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News Article

Climate change exposes city trees to insect pests

Warming and drought increase scale size and reproduction on maple trees

A new study has found that increased temperature and drought improve scale insect size and number of offspring on urban maple trees, making the insects more likely to succeed as pests. These results should be taken into account when preparing cities for climate change.

The study published in PLoS ONE last month investigated whether the combined effects of urban warming and drought stress increased the fecundity and population growth of the armoured scale insect, gloomy scale Melanaspis tenebricosa, on Acer rubrum street trees in Raleigh, North Carolina.

“We created a grid of 2x2 km squares, divided the city into equal quadrants, and randomly selected three grid squares per quadrant,” the authors from the University of Florida and North Carolina State University explain. “From each selected grid square, we picked a pair of A. rubrum from the hottest site and a pair from the coldest site resulting in 48 trees at 24 randomly selected sites.” Of each tree pair, one was given 300 litres of water per week, while the other did not receive any additional water. They also measured canopy temperature, xylem water potential, and adult female M. tenebricosa abundance and population growth on each tree, as well as adult female body size and embryo production.

On average, urban trees have heavier herbivorous pest loads than their rural counterparts. Different theories have been proposed to explain this. For example, urban areas may harbour fewer natural enemies. Also, drought stress increases sugar and nitrogen concentrations in plants, which can increase fecundity, development rate, and abundance in their herbivores. Last, urban trees may suffer from higher levels of water and heat stress becoming poorly defended and of better quality for pests. The last hypothesis largely follows from the facts that urban areas are covered with impervious surfaces that do not allow water to penetrate through the ground and into the roots, and that cities are generally warmer than the surrounding areas increasing the trees’ need for water.

A. rubrum is native throughout eastern North America and comprises over 18% of the trees in Raleigh and about 15% of trees in the region’s natural forests. M. tenebricosa is also native to the region and a common pest of Acer trees. Heavily infested trees lose branches, prematurely drop leaves, and often die.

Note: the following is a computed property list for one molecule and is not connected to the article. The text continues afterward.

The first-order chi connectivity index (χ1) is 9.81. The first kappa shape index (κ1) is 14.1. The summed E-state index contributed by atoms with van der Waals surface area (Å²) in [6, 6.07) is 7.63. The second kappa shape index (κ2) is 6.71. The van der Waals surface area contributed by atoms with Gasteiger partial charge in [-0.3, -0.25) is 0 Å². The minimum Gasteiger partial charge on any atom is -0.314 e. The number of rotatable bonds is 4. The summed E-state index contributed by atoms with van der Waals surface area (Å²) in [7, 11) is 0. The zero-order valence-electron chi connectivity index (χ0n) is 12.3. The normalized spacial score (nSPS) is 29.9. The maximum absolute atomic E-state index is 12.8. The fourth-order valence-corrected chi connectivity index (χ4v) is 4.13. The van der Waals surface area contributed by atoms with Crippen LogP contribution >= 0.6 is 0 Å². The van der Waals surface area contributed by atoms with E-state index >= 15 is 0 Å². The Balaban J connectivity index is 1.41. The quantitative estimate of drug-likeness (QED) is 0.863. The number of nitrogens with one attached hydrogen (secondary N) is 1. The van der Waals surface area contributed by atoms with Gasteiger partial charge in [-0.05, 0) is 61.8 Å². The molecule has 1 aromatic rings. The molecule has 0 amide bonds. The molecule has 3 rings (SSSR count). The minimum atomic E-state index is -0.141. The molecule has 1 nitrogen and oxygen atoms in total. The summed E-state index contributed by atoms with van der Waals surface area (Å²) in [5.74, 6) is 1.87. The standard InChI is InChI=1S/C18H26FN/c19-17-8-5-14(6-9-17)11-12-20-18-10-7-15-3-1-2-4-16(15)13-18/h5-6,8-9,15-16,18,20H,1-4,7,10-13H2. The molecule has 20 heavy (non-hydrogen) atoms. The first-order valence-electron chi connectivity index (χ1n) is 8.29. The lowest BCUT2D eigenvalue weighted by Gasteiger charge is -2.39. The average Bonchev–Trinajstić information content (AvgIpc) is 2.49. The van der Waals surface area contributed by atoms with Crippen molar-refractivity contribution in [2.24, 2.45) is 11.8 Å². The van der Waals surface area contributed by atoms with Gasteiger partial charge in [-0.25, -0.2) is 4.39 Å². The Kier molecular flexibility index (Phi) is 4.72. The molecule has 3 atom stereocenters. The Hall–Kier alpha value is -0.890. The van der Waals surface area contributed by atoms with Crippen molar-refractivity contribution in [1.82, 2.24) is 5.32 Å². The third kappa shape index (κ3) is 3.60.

The results showed that drought stress exacerbated the effect of warming. The pest produced over 17% more embryos on the warmest unwatered trees than the warmest watered trees, and over 65% more than on the coolest watered trees. In other words, M. tenebricosa on the warmest unwatered trees produced substantially more successful offspring than those on the coolest watered trees. The female body size also increased with tree canopy temperature and the individuals on unwatered trees were 3% larger than those on watered trees. The study did not find a difference in abundance between watering treatments. The population growth ratios were also not significantly predicted by tree canopy temperature and did not differ between watering treatments.

“As cities expand and the climate changes, warmer temperatures and drought conditions may become more widespread. These changes have direct physiological benefits for M. tenebricosa, and potentially other pests, that may increase their fitness and abundance in urban and natural forests,” the authors explain. They continue, “Understanding how multiple climatic factors like temperature and drought act together to affect insect pests and their host trees is essential for managing forests and ecosystem services under climate change.”

Subscribers to CABI’s Forest Science Database can access more information on insect pests on urban trees and related topics. For example, the search string “urban forestry” AND “insect pests” returns 227 results.



Dale AG, Frank SD (2017) Warming and drought combine to increase pest insect fitness on urban trees. PLoS ONE 12(3): e0173844. DOI: 10.1371/journal.pone.0173844